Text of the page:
• CAN move - you have not identified them as actively hostile to the new administration, and they seem to be doing an adequate job. If they're willing to handle the hassle, OK. Perhaps offer them a tax break - if they sell their house, they can avoid the tax penalty on any profits for not immediately replacing it with another. You don't want them to dig in roots in the new place; they should rent for a while, to see if they like it.
  • Will not be offered the opportunity to move - their job will be eliminated through "administrative re-organization". Bribe them with some cash to accept without a fight.
Trump was truly the man needed for 2016. He shook things up, and returned a lot of the EOs to null and void.

In 2024, we need a PRACTICED administrator, who has a clear vision of just how to dismantle the government's apparatus, and the ability to identify those who will help him do that. 

Trump's weakest characteristic was his hiring. Now, he was handicapped by cautious people not eager to put themselves in the crosshairs of the Left, turning him down.

However, he was also hampered by deliberate sabotage from career "intelligence" moles who fed him misinformation, "vetted" disguised comrades, and made every attempt to hide their evil works.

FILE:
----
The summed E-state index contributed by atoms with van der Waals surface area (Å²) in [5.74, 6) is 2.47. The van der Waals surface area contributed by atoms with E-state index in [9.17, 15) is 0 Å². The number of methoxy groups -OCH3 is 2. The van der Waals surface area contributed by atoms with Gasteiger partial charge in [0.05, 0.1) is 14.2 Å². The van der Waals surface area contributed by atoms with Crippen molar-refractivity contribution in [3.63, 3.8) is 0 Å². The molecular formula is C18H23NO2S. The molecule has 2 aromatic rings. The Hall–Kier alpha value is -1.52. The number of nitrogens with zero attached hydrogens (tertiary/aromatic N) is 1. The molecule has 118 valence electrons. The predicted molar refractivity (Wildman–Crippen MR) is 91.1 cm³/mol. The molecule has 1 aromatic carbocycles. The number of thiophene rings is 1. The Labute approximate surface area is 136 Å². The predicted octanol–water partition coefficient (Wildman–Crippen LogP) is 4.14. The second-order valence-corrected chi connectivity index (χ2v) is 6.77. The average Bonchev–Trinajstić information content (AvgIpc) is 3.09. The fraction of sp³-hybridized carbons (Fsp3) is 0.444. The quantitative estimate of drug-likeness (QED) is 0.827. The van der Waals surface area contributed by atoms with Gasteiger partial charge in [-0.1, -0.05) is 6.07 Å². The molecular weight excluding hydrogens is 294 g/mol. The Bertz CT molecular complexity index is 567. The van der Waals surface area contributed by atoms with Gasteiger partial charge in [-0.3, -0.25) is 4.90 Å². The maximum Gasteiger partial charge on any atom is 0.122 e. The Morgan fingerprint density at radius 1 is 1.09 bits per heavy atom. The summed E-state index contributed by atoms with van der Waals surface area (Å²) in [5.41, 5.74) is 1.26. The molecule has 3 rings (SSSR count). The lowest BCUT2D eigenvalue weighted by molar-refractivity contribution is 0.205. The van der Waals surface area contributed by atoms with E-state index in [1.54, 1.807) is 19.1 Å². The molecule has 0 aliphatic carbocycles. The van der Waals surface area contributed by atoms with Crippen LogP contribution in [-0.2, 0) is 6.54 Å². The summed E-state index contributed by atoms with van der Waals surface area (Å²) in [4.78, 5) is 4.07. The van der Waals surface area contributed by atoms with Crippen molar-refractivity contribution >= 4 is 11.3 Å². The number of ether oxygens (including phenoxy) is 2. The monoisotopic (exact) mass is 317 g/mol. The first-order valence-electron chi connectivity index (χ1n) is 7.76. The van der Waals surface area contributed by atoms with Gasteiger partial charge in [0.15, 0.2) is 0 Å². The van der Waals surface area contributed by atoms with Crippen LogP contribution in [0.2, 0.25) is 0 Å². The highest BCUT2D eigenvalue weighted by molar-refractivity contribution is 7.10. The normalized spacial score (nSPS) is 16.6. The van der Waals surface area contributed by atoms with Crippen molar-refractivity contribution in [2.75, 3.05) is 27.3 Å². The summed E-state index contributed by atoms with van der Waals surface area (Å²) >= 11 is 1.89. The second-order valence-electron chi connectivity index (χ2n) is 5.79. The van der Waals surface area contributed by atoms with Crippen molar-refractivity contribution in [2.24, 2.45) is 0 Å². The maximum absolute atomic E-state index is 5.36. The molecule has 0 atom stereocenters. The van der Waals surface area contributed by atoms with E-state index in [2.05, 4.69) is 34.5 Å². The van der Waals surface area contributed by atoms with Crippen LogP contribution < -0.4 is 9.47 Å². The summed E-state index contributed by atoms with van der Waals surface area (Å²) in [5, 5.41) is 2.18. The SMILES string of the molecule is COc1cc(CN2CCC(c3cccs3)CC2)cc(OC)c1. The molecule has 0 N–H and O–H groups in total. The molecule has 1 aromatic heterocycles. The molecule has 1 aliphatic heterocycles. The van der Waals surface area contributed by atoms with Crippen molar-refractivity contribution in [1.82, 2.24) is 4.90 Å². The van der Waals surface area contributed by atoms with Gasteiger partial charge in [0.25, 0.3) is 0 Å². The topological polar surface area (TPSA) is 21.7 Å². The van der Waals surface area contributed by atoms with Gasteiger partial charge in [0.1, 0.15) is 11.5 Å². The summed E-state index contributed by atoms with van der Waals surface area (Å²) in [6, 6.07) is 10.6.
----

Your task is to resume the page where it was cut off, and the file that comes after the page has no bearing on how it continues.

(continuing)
Saturday, January 15, 2022

Wartime Teen Recruits

This is an incredible story about the teens that were trained in firearms, underground work, spying, and wireless communications - radio operations.

That last part is quite interesting to me. People forget just how important radio communications is in an unstable country. It allows communication with the world outside, can be mobile, and can be operated by someone who is not suitable for regular combat duties.

I had a grandmother and aunt who regularly reported for monitoring activities by the shores of Lake Erie. No, the Nazis/Japanese couldn't directly attack in force at that point, but they COULD sent supplies to local spies, monitor movement of Merchant Marine traffic, and gather information about activities in armed forces stationed along the North Coast (both Coast Guard, near Cleveland, and Navy, at the Great Lakes training camp near Chicago).